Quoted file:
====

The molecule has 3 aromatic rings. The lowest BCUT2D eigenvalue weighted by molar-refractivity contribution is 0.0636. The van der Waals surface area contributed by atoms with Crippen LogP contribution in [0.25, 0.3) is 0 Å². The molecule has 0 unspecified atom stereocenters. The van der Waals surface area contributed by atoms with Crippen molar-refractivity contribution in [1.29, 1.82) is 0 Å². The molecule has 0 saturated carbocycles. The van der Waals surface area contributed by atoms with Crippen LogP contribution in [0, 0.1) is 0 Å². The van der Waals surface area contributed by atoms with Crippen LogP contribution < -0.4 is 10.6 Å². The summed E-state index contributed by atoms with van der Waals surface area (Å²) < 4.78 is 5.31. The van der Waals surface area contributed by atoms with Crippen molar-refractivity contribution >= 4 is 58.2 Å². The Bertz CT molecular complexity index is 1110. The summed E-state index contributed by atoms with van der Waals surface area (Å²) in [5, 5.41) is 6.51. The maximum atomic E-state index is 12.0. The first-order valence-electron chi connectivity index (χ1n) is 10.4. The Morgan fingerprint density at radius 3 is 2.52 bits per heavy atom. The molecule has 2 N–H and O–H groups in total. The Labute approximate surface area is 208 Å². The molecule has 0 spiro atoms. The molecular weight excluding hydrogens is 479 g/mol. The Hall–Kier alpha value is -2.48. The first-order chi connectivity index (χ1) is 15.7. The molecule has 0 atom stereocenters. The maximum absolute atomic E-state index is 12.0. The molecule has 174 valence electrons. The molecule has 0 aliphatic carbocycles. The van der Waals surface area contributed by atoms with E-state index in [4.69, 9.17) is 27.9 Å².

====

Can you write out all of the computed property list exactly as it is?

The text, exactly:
The molecule has 3 aromatic rings. The lowest BCUT2D eigenvalue weighted by molar-refractivity contribution is 0.0636. The van der Waals surface area contributed by atoms with Crippen LogP contribution in [0.25, 0.3) is 0 Å². The molecule has 0 unspecified atom stereocenters. The van der Waals surface area contributed by atoms with Crippen molar-refractivity contribution in [1.29, 1.82) is 0 Å². The molecule has 0 saturated carbocycles. The van der Waals surface area contributed by atoms with Crippen LogP contribution in [0, 0.1) is 0 Å². The van der Waals surface area contributed by atoms with Crippen LogP contribution < -0.4 is 10.6 Å². The summed E-state index contributed by atoms with van der Waals surface area (Å²) < 4.78 is 5.31. The van der Waals surface area contributed by atoms with Crippen molar-refractivity contribution >= 4 is 58.2 Å². The Bertz CT molecular complexity index is 1110. The summed E-state index contributed by atoms with van der Waals surface area (Å²) in [5, 5.41) is 6.51. The maximum atomic E-state index is 12.0. The first-order valence-electron chi connectivity index (χ1n) is 10.4. The Morgan fingerprint density at radius 3 is 2.52 bits per heavy atom. The molecule has 2 N–H and O–H groups in total. The Labute approximate surface area is 208 Å². The molecule has 0 spiro atoms. The molecular weight excluding hydrogens is 479 g/mol. The Hall–Kier alpha value is -2.48. The first-order chi connectivity index (χ1) is 15.7. The molecule has 0 atom stereocenters. The maximum absolute atomic E-state index is 12.0. The molecule has 174 valence electrons. The molecule has 0 aliphatic carbocycles. The van der Waals surface area contributed by atoms with E-state index in [4.69, 9.17) is 27.9 Å².